Vets key to Chiefs’ rebuilding project
By JOHN MARSHALL AP Sports Writer
RIVER FALLS, Wis.(AP)—Mike Vrabel(notes) lingered on the practice field, trading blows with defensive line coach Tim Krumrie like Rock’em Sock’em robots, pausing every few seconds to get instruction before wailing away again.
Most of his younger teammates had already headed to the locker room and peeled off their pads, yet there was Vrabel, legs weary, sweat pouring off his chin, a 13-year veteran still trying to get better.
Chiefs coach Todd Haley couldn’t help but smile at the image.
For a young team, coming off the worst season in franchise history, this was exactly what the first-year coach had in mind when he brought in Vrabel and all those other veterans to provide the foundation for the massive rebuilding project in Kansas City.
“As young a group as we had, we just felt it real important to get guys in here to help kind of guide this young group because we can only do so much as a coaching staff,” Haley said this week at training camp. “As I’ve said, a picture’s worth a thousand words, so if you put a picture of Mike Vrabel out there doing it the way it has to be done, you know it’s going to accelerate the learning for everyone.”
Herm Edwards tried to rebuild the Chiefs, convincing the front office the only way to get better was to tear the roster down and rebuild it with youth. The Chiefs won two games in 2008.
Kansas City fired general manager Carl Peterson in the offseason, replaced him with Scott Pioli, co-architect of New England’s dynasty with Bill Belichick. Pioli cut Edwards loose and brought in the no-nonsense Haley, who built the offense that helped take Arizona to the Super Bowl last season.
Pioli and Haley kept some of the youngsters from the previous regime, adding a few more through their first draft together. What they needed: experienced players to teach.
So this offseason, the Chiefs sprinkled the roster with proven veterans.
They picked up Vrabel, a three-time Super Bowl champion, in the deal that brought quarterback Matt Cassel(notes) from New England. Mike Brown(notes), a former Pro Bowl safety from Chicago, signed as a free agent. Zach Thomas(notes), the longtime anchor of Miami’s defense, signed after a year in Dallas and moved back to his natural position of middle linebacker.
Mike Goff(notes) signed on after five years of clearing holes for LaDainian Tomlinson(notes) in San Diego and 11 seasons overall. Receiver Bobby Engram(notes) came aboard after 13 successful seasons with Seattle and Chicago. Kansas City kept stockpiling vets in training camp, bringing in Amani Toomer(notes), a crafty receiver who played 13 years for the New York Giants.
Their task? Set an example by doing what they’ve always done.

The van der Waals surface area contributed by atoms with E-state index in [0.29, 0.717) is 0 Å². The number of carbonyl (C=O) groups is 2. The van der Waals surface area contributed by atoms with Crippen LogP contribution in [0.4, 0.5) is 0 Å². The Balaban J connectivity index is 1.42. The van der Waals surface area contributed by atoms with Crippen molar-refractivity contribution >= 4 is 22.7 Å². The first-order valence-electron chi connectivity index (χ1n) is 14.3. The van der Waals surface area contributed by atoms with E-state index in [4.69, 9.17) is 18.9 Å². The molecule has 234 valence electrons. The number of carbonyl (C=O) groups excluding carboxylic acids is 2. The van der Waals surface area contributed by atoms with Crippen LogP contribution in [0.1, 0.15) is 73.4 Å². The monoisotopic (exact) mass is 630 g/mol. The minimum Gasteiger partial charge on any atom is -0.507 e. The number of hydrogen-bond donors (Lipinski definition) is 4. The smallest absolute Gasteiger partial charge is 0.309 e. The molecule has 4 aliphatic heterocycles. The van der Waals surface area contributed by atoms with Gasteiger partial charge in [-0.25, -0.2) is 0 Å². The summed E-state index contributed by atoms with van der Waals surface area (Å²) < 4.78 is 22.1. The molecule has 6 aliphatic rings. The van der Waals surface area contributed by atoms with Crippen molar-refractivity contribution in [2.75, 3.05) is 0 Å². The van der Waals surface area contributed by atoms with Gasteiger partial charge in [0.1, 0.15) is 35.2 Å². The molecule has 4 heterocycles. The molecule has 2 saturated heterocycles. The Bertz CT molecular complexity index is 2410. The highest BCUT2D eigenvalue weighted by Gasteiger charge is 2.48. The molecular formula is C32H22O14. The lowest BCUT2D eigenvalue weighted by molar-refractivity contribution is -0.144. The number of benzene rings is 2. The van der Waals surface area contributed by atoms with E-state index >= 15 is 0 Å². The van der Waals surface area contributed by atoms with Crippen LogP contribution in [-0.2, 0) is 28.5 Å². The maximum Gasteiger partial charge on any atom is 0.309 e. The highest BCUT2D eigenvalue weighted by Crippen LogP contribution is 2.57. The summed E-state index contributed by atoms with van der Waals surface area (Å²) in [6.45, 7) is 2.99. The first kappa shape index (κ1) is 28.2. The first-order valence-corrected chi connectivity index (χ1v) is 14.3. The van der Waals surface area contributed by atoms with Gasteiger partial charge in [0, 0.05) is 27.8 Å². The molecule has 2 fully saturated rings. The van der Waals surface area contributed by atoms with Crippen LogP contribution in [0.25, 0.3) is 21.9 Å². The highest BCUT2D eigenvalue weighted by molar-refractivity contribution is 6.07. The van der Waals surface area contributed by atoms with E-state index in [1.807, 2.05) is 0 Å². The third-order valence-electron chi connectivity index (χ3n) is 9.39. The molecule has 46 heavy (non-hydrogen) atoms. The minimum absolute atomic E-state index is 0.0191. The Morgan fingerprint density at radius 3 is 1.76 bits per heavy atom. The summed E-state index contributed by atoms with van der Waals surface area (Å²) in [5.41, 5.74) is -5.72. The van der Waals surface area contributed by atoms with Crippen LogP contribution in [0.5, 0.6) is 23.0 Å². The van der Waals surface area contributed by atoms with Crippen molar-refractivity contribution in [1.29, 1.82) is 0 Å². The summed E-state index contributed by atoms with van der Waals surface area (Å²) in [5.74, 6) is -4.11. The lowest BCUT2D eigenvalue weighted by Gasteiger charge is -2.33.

“There’s a reason why players are what they are,” Haley said. “These guys that we brought in, whether it was through trade or free agency … they prepare the way they have to prepare, they practice the way they have to practice, they work on the fundamentals, they don’t think they have all the answers.”
There should be plenty of teaching opportunities.
Kansas City entered training camp with 46 players who have three years experience or less, including 21 rookies. Of the remaining players, just 10 were around when the Chiefs were last in the playoffs three years ago. The last connection to the 13-3 season in 2003, tight end Tony Gonzalez(notes), was traded to Atlanta in the offseason.
The youth movement hasn’t worked out the past two seasons. The Chiefs won four games in 2007 and a franchise-low two last year, which would have been the worst in the NFL had the Lions not put up the first 0-16 record in league history.
Clearly, there’s plenty of room for improvement.
Haley has done his part, essentially starting over, putting the focus on the details and fundamentals. Make a mistake, you’re going to hear about it. Jump offside, even in a drill, you’re running, no matter who you are.
Pressure from above only goes so far, though. To see a veteran out there giving it his all in a blocking drill or staying after practice to work on hand positioning, it can’t help but make an impression.
And so far, through the can’t-really-tell-that-much days of training camp, the young guys seem to be catching on, willing to listen to those with the flecks of gray in their beards.
“I don’t know how they were last year,” Thomas said. “Coming in, when I saw that they won two games last year, I thought there would be a lot of guys that weren’t motivated, a lot of slackers, things like that. I haven’t seen that.”
But don’t confuse this with some kind of after-school, old folks mentoring program. The Chiefs brought in these veterans because they believe they can still play.
Goff has started 80 consecutive games, helping Tomlinson rush for more than 1,100 yards each of the past three seasons. Thomas was second on the Cowboys in tackles last season at 35. Vrabel made it to the Pro Bowl in 2007, Engram had 94 catches for more than 1,000 yards the same year.
Their goal is to play and teach along the way.
“It’s a two-way street,” Engram said. “I’m excited about the opportunity I’m going to have here. And with all the veterans they’ve brought in, these guys are proven, they’ve won, and hopefully we can show these young guys what it takes to win in this league on a consistent basis.”
The Chiefs are counting on it.